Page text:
After breakfast, I complain about people’s rudeness and their insensitivity, tearfully invoking a gentler, kinder, more respectful world in which everyone is as kind, sweet, and mindful of others as I.
Later that day, at the dinner table, my husband extends his hand to gently touch my shoulder and get my attention. I impatiently shrug at his touch and turn a frowning face in his direction, “What do you want?” I ask irritably.
My daughter laments that the household is too large and noisy, and that she craves peace and quiet and can’t get it here; that it’s impossible to be happy when she’s surrounded by such noisy, difficult people.
The next morning, while the rest of us are still waking up, reading quietly or just sitting, enjoying the morning light, this same daughter clomps downstairs noisily, her hands full of clinking, dirty cups and glasses from her bedroom. She slams open the dishwasher, noisily loading dishes, calls loudly to her dog, opens and closes doors forcefully, and calls across the room to a sibling. She moves briskly from one end of the room to the other, house slippers slapping against the floor, scattering papers and energy as she goes. She is oblivious to her own manifesting dervish, her personal lack of peacefulness, quiet, and calm.
These are just a few examples of projection, the compulsion to attribute to others the feelings, thoughts, and attitudes present in oneself, but to which one seeks to remain unconscious. A primary mechanism of the psyche, projection literally means “to throw before or ahead of oneself,” from the Latin pro+jacere. As Jung often pointed out, what we refuse to look at consciously manifests unconsciously: or, as Jesus taught, what is hidden will come to light.
I’m reading a book about the middle passage of life, the passage from what the author, James Hollis, calls the first adulthood and the second adulthood. During the first adulthood, he writes, we are little more than children in grownup bodies. We’re attached to fantasies, roles given us by others, dreams, and projections. Who we are, what we do, our happiness and unhappiness, all arise outside of ourselves in the first childhood. To whatever degree we are unconscious, sleepwalkers in our own lives, to that degree we project our energy onto others through blames, longings, wishes, expectations, judgments, “shoulds” and demands.
I call this the “if only. . .” life:
- If only I could leave this job, then I’d be happy.
- If only she would stop persecuting me, then I’d be happy.
- If only I could take a vacation, then I’d be happy.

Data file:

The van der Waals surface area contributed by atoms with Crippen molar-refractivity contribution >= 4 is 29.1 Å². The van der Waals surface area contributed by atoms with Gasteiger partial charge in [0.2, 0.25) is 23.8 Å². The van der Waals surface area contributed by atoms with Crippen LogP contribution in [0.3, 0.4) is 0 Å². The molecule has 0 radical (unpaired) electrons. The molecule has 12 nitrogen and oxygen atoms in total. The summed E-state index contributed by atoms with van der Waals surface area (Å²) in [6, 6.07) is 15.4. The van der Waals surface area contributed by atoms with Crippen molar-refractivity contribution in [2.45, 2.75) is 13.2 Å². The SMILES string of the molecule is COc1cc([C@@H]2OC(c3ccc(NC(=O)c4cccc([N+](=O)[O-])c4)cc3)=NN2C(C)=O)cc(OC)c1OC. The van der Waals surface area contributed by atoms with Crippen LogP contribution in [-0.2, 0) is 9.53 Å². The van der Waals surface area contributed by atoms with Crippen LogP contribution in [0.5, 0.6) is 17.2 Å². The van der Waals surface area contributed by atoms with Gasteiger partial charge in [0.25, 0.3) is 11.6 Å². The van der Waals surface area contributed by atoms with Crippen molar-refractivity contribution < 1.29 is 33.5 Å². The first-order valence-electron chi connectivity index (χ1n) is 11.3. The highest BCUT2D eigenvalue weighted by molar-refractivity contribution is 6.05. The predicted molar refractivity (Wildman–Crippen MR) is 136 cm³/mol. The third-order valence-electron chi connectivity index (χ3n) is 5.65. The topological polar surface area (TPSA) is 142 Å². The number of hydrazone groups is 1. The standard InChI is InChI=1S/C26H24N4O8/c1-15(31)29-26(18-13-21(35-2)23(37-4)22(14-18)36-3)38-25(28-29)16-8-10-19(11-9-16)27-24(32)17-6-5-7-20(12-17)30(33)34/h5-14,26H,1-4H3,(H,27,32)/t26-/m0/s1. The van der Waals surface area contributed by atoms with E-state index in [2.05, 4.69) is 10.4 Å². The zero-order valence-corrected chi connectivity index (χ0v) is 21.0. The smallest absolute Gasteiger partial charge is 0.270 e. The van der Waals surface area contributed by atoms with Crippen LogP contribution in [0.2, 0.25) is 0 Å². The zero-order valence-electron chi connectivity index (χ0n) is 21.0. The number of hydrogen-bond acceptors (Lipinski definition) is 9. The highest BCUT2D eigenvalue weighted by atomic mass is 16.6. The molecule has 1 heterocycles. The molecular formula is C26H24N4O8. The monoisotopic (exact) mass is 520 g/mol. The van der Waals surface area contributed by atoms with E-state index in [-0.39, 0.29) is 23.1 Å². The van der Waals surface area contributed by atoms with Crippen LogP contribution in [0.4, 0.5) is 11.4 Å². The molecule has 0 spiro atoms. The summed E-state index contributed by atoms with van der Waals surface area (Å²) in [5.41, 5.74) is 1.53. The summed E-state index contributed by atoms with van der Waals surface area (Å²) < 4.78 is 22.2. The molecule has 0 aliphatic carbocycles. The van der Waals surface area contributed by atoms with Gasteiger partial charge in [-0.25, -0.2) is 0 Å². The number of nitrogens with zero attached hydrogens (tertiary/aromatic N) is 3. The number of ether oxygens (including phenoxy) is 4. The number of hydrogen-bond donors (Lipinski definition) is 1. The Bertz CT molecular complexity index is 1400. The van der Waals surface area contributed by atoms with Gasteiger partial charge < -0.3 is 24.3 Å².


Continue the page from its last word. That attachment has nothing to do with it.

- If only I could have my own house, then I’d be happy.
- If only I hadn’t married him, then I’d be happy.
- If only I had children, then I’d be happy.
- If only I’d never had children, then I’d be happy.
- If only she would stop carping at me, then I’d be happy.
- If only I could get away from my parents, then I’d be happy.
- If only I’d gotten that degree, then I’d be happy.
- If only they liked me, then I’d be happy.
- If only I could have that new _______, then I’d be happy.
- If only I could have more money, then I’d be happy.
- If only I could finish this project/assignment/job, then I’d be happy.
Happiness is just around the corner, down that path, over that hill, en route with Prince Charming and riding on a white horse, to wisk us off our feet and to save us from having to take personal responsibility for our own selves. It is never as near as my self, inside me, or “. . .very near you, in your mouth and in your heart, that you may observe it” (Deuteronomy 30:14, NASB).
Jungian psychologist and writer Marie-Louise von Franz identified five stages of projection:
- The person is convinced that the inner, unconscious experience is truly outer.
- The person gradually recognizes a discrepancy between the reality and the projected image.
- The person is required to acknowledge the discrepancy.
- The person is driven to conclude that he was somehow in error originally.
- The person must search for the origin of the projected energy within himself.
Only by “rendering the contents of the projections conscious” does a person take “a large step toward emancipation from childhood” and into the real, conscious, adult self (Hollis 32).
My question today is: What’s your fairy tale? What story in your life begins with “Once upon a time,” and what happiness depends on a Prince Charming to manifest? What was the last event that made you seethe, and what story did you tell yourself about it?
I’ll write again this week about projection, and demonstrate how I’ve used it (and continue to use it–but it’s not my fault!) in hopes of continuing my quest and meeting other heroes and heroines along the way.
Hollis, James. The Middle Passage: From Misery to Meaning in Midlife. Toronto, Canada: Inner City Books, 1993.
von Franz, Marie-Louise. Projection and Re-Collection in Jungian Psychology: Reflections of the Soul. LaSalle, IL: Open Court, 1988.